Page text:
Injustice put into perspective


There is nothing which grates my nerves more than seeing the injustice of the World around me, and not yet being in the position to actively do something about it, for example, being able to strip someone of his human rights when he performs an act of barbarism like violently assaulting, raping or murdering someone.

Earlier this week was one of those days which really tested my faith in humanity.

This is South Africa, and being a “First World Country” on a Third World continent has it’s challenges.  Especially when the minority subjugated the the majority and treated the majority as second class citizens in their own country.

The relevance of this statement comes into play in modern South Africa where most days, you won’t have to search through a paper to find an article about some sort of violent crime which has taken place.  Most of these cases involve the majority of South Africans, yes, the black South Africans, and it is not because they are sub-standard people, but because of the failure which was Apartheid, which only got amplified by the failure of our current ANC led Government to address these issues for various reasons.

The majority of the South African prison populace are black, and as I stated before, not because they are bad people by default, but because the system created an environment for them to fail.  The system has successfully created people who don’t value human life. The so called Justice System and our very own progressive Constitution has failed us!

The reason I say this is because a human life in South Africa is worth less than R10, and our so called progressive Constitution hampers our Justice System from actually being effective and deterring such negative and inefficient criminal social behavior.

These broken people of our society are shoved into our already crumbling correctional services facilities which are overpopulated, under staffed and rife with corruption, just to be victims themselves again of another sub-section of the system which put them there in the first place.

Well, these are the normal people of South Africa I am talking about.  The “have not’s”, because if you are part of the few in South Africa who are financially well endowed, politically connected or some sort of a celebrity it seems that the normal Status Quo spares your from these horrors.

In 2009 South Africa ranked ninth in the World in terms of prison population with an astounding 160 000 inmates in 237 active correctional centres which was build to only facilitate 114 822 people.

While we struggle with overcrowding like this for the “normal” man on street, it seems, that when you are Oscar Pistorius or Radovan Krejcir that life on the inside is all but cramped and boring.

Today an article was release along with a video of the odd jailbird couple playing soccer and having enough space on their own.  It seems, that young Oscar has special needs because of his condition and that he can’t really walk around on his prosthetic legs and needs a wheelchair, hence he was moved into a section of the prison where only he and Radovan are kept, or should I maybe rather say entertained.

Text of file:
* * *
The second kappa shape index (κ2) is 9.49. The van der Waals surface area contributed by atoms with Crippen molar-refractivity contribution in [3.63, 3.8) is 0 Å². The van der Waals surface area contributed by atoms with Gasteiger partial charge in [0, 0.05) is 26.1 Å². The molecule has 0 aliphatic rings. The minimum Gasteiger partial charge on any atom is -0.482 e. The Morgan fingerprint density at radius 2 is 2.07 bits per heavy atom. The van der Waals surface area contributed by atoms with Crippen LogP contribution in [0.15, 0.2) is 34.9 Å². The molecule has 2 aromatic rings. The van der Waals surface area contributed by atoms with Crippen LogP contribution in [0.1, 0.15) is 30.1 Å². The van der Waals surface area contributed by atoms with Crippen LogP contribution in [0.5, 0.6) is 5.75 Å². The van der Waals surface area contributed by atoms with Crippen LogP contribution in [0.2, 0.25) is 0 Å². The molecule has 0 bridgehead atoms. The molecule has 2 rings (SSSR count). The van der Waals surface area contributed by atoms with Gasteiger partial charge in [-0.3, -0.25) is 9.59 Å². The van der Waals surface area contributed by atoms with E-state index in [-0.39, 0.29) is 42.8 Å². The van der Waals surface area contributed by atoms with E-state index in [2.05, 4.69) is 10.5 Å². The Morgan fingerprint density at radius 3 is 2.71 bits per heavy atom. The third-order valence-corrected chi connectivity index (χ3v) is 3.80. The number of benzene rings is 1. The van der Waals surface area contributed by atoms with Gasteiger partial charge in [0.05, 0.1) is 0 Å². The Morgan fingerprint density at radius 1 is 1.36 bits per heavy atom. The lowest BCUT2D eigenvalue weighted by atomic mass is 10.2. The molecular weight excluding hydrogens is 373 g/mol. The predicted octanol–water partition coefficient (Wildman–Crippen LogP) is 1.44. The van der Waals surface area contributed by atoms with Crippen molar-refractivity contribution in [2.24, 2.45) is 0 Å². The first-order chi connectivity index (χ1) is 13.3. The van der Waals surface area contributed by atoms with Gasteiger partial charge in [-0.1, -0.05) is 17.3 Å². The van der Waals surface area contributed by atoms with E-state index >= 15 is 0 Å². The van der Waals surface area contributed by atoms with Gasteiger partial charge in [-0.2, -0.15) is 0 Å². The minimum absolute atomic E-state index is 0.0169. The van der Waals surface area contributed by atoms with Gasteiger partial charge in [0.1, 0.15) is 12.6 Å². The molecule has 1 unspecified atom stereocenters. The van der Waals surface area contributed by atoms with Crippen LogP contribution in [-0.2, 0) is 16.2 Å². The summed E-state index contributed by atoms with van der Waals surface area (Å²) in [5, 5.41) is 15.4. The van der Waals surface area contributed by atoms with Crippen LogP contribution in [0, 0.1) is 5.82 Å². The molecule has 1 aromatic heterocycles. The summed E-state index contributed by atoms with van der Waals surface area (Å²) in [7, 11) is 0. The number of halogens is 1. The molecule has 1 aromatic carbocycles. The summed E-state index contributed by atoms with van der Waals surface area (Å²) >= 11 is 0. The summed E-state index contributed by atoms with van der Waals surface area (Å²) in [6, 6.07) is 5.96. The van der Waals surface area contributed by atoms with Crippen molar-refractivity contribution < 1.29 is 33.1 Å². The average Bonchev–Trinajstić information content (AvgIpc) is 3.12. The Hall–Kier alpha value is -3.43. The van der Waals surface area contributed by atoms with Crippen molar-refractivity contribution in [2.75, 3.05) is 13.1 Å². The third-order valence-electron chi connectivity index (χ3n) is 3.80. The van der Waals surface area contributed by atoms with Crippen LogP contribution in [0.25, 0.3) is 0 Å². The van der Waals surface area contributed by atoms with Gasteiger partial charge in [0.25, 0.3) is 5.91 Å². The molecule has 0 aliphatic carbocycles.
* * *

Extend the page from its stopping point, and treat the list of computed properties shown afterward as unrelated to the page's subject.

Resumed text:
Once again, the “Have’s” has given the middle finger salute to the “have not’s” by clearly making a distinction between the way they get punished, and the way the “have not’s” get punished in jail.

The fact of the matter remains that both these men are killers in their own right, and they are enjoying a “day a the spa” compared to those other killers who didn’t have the luxury of fancy high paying lawyers to fight their cases on their behalves.

Where is the justice in something like this?  How much does “justice” cost, and is the only requirement to “find” justice a big fat cheque book?

I really feel pity for the people of our country suffering under this injustice, because it creates the perception that if you are wealthy and powerful that you can literally get away with murder, like for example, the “water tight case” against Shrien Dewani which in the end saw South Africans end up in this overcrowded broken system and Shrien walking away a free man.

This also creates the perception by the political elite who are financially well set that they are immune to criminal prosecution, well, if you have enough money and power of course, just ask our President Zuma and his ex-financial advisory, the terminally ill  Shabir Sheik who is most likely enjoyed a round of golf today.

It really gutted me, seeing Oscar and Radovan so casually enjoying their game of soccer while there are so many other men stuck in over crowded community cells where there is no privacy and where rape and violent assault is common.

For me personally, there is no justice in such a system, and I hope that my fellow South Africans will come to see this, and how deeply something like this impacts the mindset of an already broken people.

Fight against injustice where ever you see it, never stay quiet

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